This lecture by Brian Cantwell Smith is titled “Deference, Humility, and Awe.” It’s mostly not relevant to this page, but he packs about twenty serious, far-reaching, out-of-consensus points into an hour’s talk, any one of which a lesser academic could have made a career out of, so I recommend it highly. He does make the point that you can experience awe entirely within the conceptual domain; he uses the examples of first encountering Gödel’s and Turing’s work on impossible knowledge.

The methods used in classic studies on awe and peak experience would probably no longer pass muster. Researchers basically asked people to tell stories about their memories of long-ago experiences, and looked for commonalities. In the wake of the psychology replication crisis, I suspect this would no longer count as “science.”

Awesome image used by real scientists in an actual experiment

However, more recent research purports to induce awe in the laboratory. The first such study showed people a series of outer space images, played them Sigur Rós’ Hoppípolla, “a song with qualities known to evoke awe,” and asked them how they felt about them. (Paul J. Silvia, et al., “Openness to Experience and Awe in Response to Nature and Music,” Psychology of Aesthetics, Creativity, and the Arts, 9(4) (2015), pp. 376–384.) The main finding was that openness to experience correlated strongly with self-reports of “awe-like” emotions.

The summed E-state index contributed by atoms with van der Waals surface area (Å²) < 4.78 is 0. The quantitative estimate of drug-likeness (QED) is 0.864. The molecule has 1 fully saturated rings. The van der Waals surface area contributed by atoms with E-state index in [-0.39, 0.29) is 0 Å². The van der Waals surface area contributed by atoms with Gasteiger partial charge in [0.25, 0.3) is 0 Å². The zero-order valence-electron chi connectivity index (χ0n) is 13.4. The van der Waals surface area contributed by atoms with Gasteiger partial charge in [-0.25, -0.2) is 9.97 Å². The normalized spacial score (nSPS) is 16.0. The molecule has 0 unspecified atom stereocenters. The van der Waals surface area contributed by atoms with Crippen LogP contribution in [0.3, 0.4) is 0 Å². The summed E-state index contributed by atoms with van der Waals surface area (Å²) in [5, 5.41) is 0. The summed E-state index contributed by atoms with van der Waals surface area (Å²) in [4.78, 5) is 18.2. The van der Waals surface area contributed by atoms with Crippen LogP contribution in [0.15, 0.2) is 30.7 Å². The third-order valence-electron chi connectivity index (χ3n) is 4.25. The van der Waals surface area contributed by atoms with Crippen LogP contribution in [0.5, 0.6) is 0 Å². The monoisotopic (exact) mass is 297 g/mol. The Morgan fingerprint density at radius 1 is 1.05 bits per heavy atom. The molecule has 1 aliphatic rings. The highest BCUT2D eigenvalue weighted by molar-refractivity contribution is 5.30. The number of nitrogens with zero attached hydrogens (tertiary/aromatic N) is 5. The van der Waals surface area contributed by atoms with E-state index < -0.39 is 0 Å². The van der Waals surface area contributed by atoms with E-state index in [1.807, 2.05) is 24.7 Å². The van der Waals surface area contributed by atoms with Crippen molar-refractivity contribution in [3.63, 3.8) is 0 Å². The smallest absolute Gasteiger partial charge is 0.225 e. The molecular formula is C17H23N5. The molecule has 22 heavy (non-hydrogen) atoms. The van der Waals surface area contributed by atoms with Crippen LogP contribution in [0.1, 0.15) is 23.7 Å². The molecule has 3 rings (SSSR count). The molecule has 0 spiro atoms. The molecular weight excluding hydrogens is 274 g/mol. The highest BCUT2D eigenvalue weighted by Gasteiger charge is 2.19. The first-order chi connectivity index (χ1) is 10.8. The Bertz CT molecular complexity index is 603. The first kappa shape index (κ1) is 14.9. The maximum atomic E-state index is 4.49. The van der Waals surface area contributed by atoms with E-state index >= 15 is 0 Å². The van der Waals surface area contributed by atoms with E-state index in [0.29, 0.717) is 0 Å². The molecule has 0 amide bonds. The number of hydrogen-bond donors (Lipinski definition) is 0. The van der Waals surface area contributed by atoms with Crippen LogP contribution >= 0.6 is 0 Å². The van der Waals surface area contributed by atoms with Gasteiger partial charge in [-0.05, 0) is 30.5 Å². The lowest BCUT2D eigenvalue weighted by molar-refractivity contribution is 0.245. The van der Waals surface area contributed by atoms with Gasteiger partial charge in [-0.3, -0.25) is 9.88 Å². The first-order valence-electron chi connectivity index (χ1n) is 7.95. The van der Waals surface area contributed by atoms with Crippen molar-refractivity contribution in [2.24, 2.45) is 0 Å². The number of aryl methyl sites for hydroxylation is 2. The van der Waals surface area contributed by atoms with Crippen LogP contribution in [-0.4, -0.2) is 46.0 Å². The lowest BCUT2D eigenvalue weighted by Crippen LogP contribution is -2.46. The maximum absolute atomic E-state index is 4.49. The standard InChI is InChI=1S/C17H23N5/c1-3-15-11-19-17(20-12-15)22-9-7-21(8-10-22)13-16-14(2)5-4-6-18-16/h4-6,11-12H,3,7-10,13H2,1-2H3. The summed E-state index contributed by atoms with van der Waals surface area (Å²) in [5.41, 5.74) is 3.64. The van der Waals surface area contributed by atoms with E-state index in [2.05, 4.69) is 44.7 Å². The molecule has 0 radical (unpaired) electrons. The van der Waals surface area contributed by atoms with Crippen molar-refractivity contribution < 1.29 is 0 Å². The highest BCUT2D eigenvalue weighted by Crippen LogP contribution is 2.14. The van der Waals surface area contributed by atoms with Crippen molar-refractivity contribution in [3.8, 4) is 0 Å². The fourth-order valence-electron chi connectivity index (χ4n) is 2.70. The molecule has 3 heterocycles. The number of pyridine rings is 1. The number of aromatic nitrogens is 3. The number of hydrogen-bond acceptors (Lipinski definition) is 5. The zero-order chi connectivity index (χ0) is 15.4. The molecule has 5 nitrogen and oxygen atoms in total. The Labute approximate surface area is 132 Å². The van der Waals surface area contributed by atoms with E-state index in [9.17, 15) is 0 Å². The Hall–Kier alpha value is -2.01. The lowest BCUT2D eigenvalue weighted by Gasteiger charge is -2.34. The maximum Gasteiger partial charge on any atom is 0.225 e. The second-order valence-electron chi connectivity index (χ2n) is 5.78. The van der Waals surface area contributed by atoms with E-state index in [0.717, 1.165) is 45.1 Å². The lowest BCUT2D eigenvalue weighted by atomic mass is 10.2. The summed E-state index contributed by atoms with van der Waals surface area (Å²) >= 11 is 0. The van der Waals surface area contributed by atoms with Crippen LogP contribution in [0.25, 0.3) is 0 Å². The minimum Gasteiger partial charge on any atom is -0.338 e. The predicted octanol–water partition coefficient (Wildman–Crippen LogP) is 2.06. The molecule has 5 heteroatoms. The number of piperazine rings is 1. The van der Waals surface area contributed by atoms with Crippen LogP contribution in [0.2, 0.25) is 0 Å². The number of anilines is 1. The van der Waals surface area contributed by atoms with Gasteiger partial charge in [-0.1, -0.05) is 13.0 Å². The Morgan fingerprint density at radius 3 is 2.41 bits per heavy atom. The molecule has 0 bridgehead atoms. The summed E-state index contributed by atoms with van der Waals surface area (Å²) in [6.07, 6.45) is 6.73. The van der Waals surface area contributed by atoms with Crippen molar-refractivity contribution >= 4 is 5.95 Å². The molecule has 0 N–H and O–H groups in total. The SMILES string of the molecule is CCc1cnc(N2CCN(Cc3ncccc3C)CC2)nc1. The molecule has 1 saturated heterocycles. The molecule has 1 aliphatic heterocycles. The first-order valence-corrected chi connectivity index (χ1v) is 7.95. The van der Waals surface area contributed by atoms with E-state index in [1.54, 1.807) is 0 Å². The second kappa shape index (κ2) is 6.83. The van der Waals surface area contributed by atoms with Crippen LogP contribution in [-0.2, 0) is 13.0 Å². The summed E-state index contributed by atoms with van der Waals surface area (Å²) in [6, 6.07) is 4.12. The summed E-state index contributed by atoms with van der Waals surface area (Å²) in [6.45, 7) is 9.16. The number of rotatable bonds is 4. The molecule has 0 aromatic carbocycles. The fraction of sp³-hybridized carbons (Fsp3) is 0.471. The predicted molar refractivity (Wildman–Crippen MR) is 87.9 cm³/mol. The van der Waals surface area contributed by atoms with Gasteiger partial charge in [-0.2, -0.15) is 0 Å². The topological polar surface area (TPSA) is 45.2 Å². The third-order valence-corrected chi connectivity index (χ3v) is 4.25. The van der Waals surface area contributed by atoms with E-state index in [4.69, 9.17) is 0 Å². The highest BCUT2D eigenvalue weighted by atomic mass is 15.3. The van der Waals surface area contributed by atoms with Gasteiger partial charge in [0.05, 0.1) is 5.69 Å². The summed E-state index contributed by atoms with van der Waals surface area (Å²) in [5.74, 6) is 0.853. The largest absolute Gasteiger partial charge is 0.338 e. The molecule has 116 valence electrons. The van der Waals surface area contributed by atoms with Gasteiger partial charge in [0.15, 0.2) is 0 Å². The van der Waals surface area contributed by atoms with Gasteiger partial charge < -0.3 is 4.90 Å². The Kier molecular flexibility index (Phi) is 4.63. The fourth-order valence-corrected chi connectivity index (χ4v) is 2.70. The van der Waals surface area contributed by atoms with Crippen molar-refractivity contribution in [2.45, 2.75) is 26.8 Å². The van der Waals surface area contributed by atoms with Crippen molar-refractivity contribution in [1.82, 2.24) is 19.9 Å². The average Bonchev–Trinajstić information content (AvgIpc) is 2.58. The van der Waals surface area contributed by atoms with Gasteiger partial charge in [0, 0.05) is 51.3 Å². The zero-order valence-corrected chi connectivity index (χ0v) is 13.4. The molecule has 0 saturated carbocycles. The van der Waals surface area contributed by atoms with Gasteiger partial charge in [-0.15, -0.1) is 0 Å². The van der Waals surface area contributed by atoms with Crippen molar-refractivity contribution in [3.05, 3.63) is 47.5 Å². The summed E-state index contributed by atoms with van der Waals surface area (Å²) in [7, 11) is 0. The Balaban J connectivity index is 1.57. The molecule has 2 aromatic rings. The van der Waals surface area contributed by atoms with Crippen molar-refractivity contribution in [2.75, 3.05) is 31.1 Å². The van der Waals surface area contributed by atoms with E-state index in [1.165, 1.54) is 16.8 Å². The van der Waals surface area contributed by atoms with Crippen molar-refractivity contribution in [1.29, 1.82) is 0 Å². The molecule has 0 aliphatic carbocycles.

More convincingly, Alice Chirico and her collaborators have used virtual reality (VR) headsets to induce awe, measured physiologically (pulse, skin conductance) as well as by self-report. (Alice Chirico et al., “Effectiveness of Immersive Videos in Inducing Awe,” Scientific Reports 7, 1218 (2017).) They subsequently used computer graphics and virtual reality to create immersive experiences that can manipulate differing aspects of awe—such as “overwhelmingness” and “incomprehensibility”—separately. (Alice Chirico et al., “Designing Awe in Virtual Reality,” Frontiers in Psychology 8 (2018) 2351.) Another study found that VR-induced awe increases a standard measure of creativity (Alice Chirico, et al., “Awe Enhances Creative Thinking,” Creativity Research Journal, 30:2, 123-131 (2018)).17

I’ve been wondering whether the distinction between wonder and awe could be validated experimentally. I expect inducing wonder in VR is also feasible. (Even my favorite 2D video games seem to do that for me.) How could we verify which is which? One way might be through visual psychophysics: objective measures of what people are looking at and what they see, using for example gaze-tracking cameras and reaction time tests.

My understanding of agendaless perception draws on my understanding of perception with an agenda, which was a main topic of my work in artificial intelligence. In a well-practiced task, you know what to look for where, because you know what the things you see mean. This can be verified with gaze tracking: experimental subjects focus their attention tightly in predictable, task-relevant places.